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As Divided for a Regular Year
Tanya for 3 Iyar
A greater and more intense love than this [i.e., than the love which results from realizing that G-d is one's true soul and life], a love which is likewise concealed in every soul of Israel as an inheritance from our ancestors, is that which is defined in Ra'aya Mehemna,  [in description of Moses' divine service]: "Like a son who strives for the sake of his father and mother, whom he loves even more than his own body, soul and spirit,... [sacrificing his life for his father and mother in order to redeem them from captivity."
This manner of service is not limited to Moses alone: it is within the province of every Jew], for  "have we not all one Father?"
[Just as Moses possessed this love because G-d is his Father, so, too, every Jew can possess this love, for G-d is equally our Father.
This level of love is more selfless than that described by the phrase, "My soul, I desire You." For love which results from realizing that G-d is one's true life will only be as intense as a person's desire for life itself. It will not demand total self-sacrifice, which is the opposite of life. The love of a child for his parent, however, is not limited to his love for life; his parents' lives take precedence over his own, and he is ready to give his very life in order to save theirs].
And although [one may ask], who is the man and where is he, who would dare presume in his heart to approach and attain even a thousandth part of the degree of love felt by Moses, "The Faithful Shepherd," [how, then, do we say that every Jew can feel the same love of G-d that Moses felt]?
Nevertheless a minute portion and particle of his great goodness and light illumines the community of Israel in each generation, as it is stated in the Tikkunim,  that "an emanation from him [Moses] is present in every generation,""... "To illumine them."
[Since this luminous particle is found in all Jews in all generations, it thus becomes possible for every Jew - through Moses' goodness and light - to feel the love that he possesses as an inheritance from the Patriarchs in a manner similar to that of Moses]. 
Only, the glow [from Moses' soul] is present in the souls of all Israel in a manner of great obscurity and concealment.
But to bring forth this hidden love from its latency and concealment to a state of revelation, so that it will be manifest in his heart and mind, is  "not beyond reach, nor is it afar off, but it is very close to you, in your mouth and heart."
That is to say, it should be habitual with his tongue and voice to arouse the intention of his heart and mind, [for  "the sound of one's voice arouses the devout concentration" of heart and mind], so as to immerse his thought in the Life of life, the blessed Ein Sof, for He is literally our true Father and the Source of our life, and to awaken our love for Him like the love of a son for his father.
And when one accustoms himself to this continually, habit will become nature.
- (Back to text) Zohar III, 281a.
- (Back to text) Malachi 2:10.
- (Back to text) Tikkun 69, 112a; 114a.
- (Back to text) Cf. Zohar III, 216b; 273a.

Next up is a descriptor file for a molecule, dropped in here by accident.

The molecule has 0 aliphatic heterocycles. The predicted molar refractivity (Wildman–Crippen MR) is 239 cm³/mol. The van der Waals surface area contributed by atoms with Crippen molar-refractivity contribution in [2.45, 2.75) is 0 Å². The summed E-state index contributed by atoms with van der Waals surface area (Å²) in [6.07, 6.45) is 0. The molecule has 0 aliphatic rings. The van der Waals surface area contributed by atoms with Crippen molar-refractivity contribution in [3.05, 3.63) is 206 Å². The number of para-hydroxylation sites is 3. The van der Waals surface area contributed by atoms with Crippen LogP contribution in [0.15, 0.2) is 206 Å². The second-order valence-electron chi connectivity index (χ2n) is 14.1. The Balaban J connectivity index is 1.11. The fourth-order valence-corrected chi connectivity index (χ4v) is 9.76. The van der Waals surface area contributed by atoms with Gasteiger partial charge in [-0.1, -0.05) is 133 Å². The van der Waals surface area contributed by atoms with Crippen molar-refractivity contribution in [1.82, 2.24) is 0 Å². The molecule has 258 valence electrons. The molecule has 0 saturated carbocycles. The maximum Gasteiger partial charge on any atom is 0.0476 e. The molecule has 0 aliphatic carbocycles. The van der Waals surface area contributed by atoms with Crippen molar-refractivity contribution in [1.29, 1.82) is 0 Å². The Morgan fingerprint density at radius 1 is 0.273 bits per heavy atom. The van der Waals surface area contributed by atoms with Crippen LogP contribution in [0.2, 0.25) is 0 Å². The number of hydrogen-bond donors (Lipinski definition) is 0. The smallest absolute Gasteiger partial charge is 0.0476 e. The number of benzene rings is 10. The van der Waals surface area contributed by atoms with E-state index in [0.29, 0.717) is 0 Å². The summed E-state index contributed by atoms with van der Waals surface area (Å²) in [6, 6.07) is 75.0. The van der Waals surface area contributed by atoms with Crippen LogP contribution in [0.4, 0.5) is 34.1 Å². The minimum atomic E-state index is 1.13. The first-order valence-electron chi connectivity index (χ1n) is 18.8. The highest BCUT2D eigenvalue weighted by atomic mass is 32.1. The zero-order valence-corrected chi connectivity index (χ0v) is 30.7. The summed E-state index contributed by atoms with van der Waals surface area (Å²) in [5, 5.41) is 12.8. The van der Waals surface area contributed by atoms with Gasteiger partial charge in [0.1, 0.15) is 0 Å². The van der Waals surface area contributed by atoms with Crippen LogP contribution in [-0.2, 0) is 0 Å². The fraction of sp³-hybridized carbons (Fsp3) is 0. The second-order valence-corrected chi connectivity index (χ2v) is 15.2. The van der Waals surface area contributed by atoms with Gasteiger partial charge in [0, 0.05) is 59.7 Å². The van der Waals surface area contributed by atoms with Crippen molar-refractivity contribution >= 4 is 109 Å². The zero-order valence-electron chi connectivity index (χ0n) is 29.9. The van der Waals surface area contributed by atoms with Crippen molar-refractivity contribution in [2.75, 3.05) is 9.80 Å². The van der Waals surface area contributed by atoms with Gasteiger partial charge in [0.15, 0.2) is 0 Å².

- (Back to text) The Rebbe Shlita responds to a question that may very well arise:
It was previously explained that the love every Jew has for G-d is an inheritance from the Patriarchs. Here, however, we learn that it is because Moses possessed such a love for G-d, and there is an emanation of him present in every Jew in each generation.
The discrepancy cannot be explained by saying that since this love is concealed in the heart, it is Moses' emanation that enables a Jew to reveal it, for the revelation of love (which is about to be spoken of) is unconnected with the emanation from Moses.
The Rebbe Shlita explains: While it is indeed true that this love is an inheritance from the Patriarchs, yet the manner and intensity of this love is received from Moses. We need the emanation from Moses in order to ensure that the love be like the love of a child for his parents, a love so strong that the child is totally nullified to them and is ready to give his very life for them. For such was the manner of divine service and the love of Moses, and a minute particle of this love was transmitted by him to all Jews.
A wise man who by nature is drawn to the attribute of kindness, severity, or mercy will find that his wisdom enables him to achieve these traits in a wise manner. So, too, when one accomplishes self-abnegation it will enhance his natural attribute of love for G-d, so that it will be felt in a manner of self-nullification.
Moses, whose essence was Daat and self-nullification, loved G-d with these traits. And as a "faithful shepherd" he emanated these traits to all of Jewry as well.
This is why - the Rebbe Shlita says - the Alter Rebbe also quotes the beginning of the text in the Zohar, namely, "Like a son who strives for the sake of his father and mother," which describes the manner of service, instead of beginning only with the continuation of the sentence in the Zohar, that speaks of the love itself - "whom he loves even more...." For he does not mean to say that a minute portion of Moses' love becomes the love of every Jew; he means to say that Moses' manner of service, which resulted from his love, emanates to each and every Jew.
- (Back to text) Cf. Devarim 30:11, 14.
- (Back to text) Shnei Luchot HaBrit.
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